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Song of exile : the enduring mystery of Psalm 137 / David W. Stowe.

Stowe, David W. (David Ware), author. (Author).
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  • 1 of 1 copy available at Evergreen Indiana.

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0 current holds with 1 total copy.

Location Call Number / Copy Notes Barcode Shelving Location Status Due Date
Jefferson County Public Library - Madison 223.206 STO (Text) 39391006746877 Nonfiction Available -

Record details

  • ISBN: 9780190466831
  • ISBN: 0190466839
  • Physical Description: xiii, 214 pages : illustrations ; 24 cm
  • Publisher: New York : Oxford University Press, 2016.

Content descriptions

Bibliography, etc. Note: Includes bibliographical references (pages [185]-202) and index.
Formatted Contents Note: Part One: History : -- Mapping history -- Comprehending migration -- Babylonia -- In Nebuchadnezzar's court -- By the Kebar -- People of the land -- Jeremiah -- Lamentations -- Strange lands -- Existential exile -- Rivers of Watertown -- Rivers of reggae -- Part Two: Memory : -- Commanding memory -- New World Babylon -- American Jeremiah -- Africa as new Israel -- Dvořák's Psalm -- Million dollar voice -- Moses or Jeremiah -- Exodus or exile -- Memory coerced -- "Wood Street" -- Part Three: Forgetting : -- Revisiting a vanished world -- Parsing the unspeakable -- Allegorical answers -- The Reformation turn -- American vengeance -- Our better angels -- Sepulchers of memory --Theologies of vengeance -- After exile -- Epilogue.
Summary, etc.: Oft-referenced and frequently set to music, Psalm 137 -- which begins "By the rivers of Babylon, there we sat down, yea, we wept, when we remembered Zion" -- has become something of a cultural touchstone for music and Christianity across the Atlantic world. It has been a top single more than once in the 20th century, from Don McLean's haunting Anglo-American folk cover to Boney M's West Indian disco mix. In Song of Exile, David Stowe uses a wide-ranging, interdisciplinary approach that combines personal interviews, historical overview, and textual analysis to demonstrate the psalm's enduring place in popular culture. The line that begins Psalm 137 -- one of the most lyrical of the Hebrew Bible -- has been used since its genesis to evoke the grief and protest of exiled, displaced, or marginalized communities. Despite the psalm's popularity, little has been written about its reception during the more than 2,500 years since the Babylonian exile. Stowe locates its use in the American Revolution and the Civil Rights movement, and internationally by anti-colonial Jamaican Rastafari and immigrants from Ireland, Korea, and Cuba. He studies musical references ranging from the Melodians' Rivers of Babylon to the score in Kazakh film Tulpan. Stowe concludes by exploring the presence and absence in modern culture of the often-ignored final words: "Happy shall he be, that taketh and dasheth thy little ones against the stones." Usually excised from liturgy and forgotten by scholars, Stowe finds these words echoed in modern occurrences of genocide and ethnic cleansing, and more generally in the culture of vengeance that has existed in North America from the earliest conflicts with Native Americans.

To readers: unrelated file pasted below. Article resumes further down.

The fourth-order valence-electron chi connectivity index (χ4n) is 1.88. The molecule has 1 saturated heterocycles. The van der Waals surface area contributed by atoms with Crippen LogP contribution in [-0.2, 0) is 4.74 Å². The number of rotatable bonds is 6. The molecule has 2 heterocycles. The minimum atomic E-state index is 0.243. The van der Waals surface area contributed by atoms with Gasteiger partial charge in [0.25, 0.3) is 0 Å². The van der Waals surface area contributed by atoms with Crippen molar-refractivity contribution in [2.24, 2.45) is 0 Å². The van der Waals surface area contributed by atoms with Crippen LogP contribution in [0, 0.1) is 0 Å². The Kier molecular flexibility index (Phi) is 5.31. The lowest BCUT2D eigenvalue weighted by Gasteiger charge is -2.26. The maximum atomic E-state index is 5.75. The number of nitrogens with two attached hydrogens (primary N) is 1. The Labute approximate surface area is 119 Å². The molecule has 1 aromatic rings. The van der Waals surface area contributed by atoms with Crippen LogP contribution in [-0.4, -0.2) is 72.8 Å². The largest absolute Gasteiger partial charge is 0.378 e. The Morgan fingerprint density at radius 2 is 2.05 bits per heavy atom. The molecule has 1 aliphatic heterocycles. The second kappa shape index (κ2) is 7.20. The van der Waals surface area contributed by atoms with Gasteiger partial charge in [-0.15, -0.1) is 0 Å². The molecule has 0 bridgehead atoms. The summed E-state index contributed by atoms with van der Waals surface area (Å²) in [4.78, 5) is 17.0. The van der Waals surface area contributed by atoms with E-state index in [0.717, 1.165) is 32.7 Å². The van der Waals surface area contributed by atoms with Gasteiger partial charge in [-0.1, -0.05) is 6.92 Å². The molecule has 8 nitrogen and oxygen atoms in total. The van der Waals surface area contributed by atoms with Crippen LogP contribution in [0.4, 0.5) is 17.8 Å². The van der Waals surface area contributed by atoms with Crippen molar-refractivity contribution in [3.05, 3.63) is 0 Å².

Subject: Bible. Psalms, CXXXVII > Criticism, interpretation, etc.

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